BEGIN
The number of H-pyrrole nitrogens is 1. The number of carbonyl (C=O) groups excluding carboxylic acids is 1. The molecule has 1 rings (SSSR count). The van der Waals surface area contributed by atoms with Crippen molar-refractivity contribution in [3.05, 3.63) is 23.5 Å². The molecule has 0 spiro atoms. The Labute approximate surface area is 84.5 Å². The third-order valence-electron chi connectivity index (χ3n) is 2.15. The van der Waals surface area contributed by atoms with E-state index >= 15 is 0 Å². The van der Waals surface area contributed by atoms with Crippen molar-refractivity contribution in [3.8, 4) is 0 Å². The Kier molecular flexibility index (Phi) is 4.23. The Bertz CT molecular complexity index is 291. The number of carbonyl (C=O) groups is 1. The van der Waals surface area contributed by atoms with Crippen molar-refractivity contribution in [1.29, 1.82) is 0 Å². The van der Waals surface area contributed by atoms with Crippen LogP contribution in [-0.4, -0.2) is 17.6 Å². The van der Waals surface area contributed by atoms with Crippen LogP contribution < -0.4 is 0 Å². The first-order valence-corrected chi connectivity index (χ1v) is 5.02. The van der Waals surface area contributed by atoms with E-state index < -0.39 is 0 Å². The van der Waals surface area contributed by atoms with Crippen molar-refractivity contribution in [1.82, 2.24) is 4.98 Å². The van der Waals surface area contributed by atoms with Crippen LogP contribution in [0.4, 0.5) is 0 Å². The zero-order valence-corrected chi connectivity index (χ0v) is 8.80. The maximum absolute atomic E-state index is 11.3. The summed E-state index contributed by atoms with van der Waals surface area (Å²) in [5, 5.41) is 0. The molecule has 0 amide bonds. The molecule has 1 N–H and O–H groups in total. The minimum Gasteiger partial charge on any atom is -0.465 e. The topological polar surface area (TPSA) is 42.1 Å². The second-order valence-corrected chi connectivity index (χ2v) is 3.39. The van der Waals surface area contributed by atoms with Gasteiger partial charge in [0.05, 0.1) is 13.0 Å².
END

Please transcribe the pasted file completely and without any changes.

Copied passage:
The number of H-pyrrole nitrogens is 1. The number of carbonyl (C=O) groups excluding carboxylic acids is 1. The molecule has 1 rings (SSSR count). The van der Waals surface area contributed by atoms with Crippen molar-refractivity contribution in [3.05, 3.63) is 23.5 Å². The molecule has 0 spiro atoms. The Labute approximate surface area is 84.5 Å². The third-order valence-electron chi connectivity index (χ3n) is 2.15. The van der Waals surface area contributed by atoms with E-state index >= 15 is 0 Å². The van der Waals surface area contributed by atoms with Crippen molar-refractivity contribution in [3.8, 4) is 0 Å². The Kier molecular flexibility index (Phi) is 4.23. The Bertz CT molecular complexity index is 291. The number of carbonyl (C=O) groups is 1. The van der Waals surface area contributed by atoms with Crippen molar-refractivity contribution in [1.29, 1.82) is 0 Å². The van der Waals surface area contributed by atoms with Crippen LogP contribution in [-0.4, -0.2) is 17.6 Å². The van der Waals surface area contributed by atoms with Crippen LogP contribution < -0.4 is 0 Å². The first-order valence-corrected chi connectivity index (χ1v) is 5.02. The van der Waals surface area contributed by atoms with E-state index < -0.39 is 0 Å². The van der Waals surface area contributed by atoms with Crippen molar-refractivity contribution in [1.82, 2.24) is 4.98 Å². The van der Waals surface area contributed by atoms with Crippen LogP contribution in [0.4, 0.5) is 0 Å². The zero-order valence-corrected chi connectivity index (χ0v) is 8.80. The maximum absolute atomic E-state index is 11.3. The summed E-state index contributed by atoms with van der Waals surface area (Å²) in [5, 5.41) is 0. The molecule has 0 amide bonds. The molecule has 1 N–H and O–H groups in total. The minimum Gasteiger partial charge on any atom is -0.465 e. The topological polar surface area (TPSA) is 42.1 Å². The second-order valence-corrected chi connectivity index (χ2v) is 3.39. The van der Waals surface area contributed by atoms with Gasteiger partial charge in [0.05, 0.1) is 13.0 Å².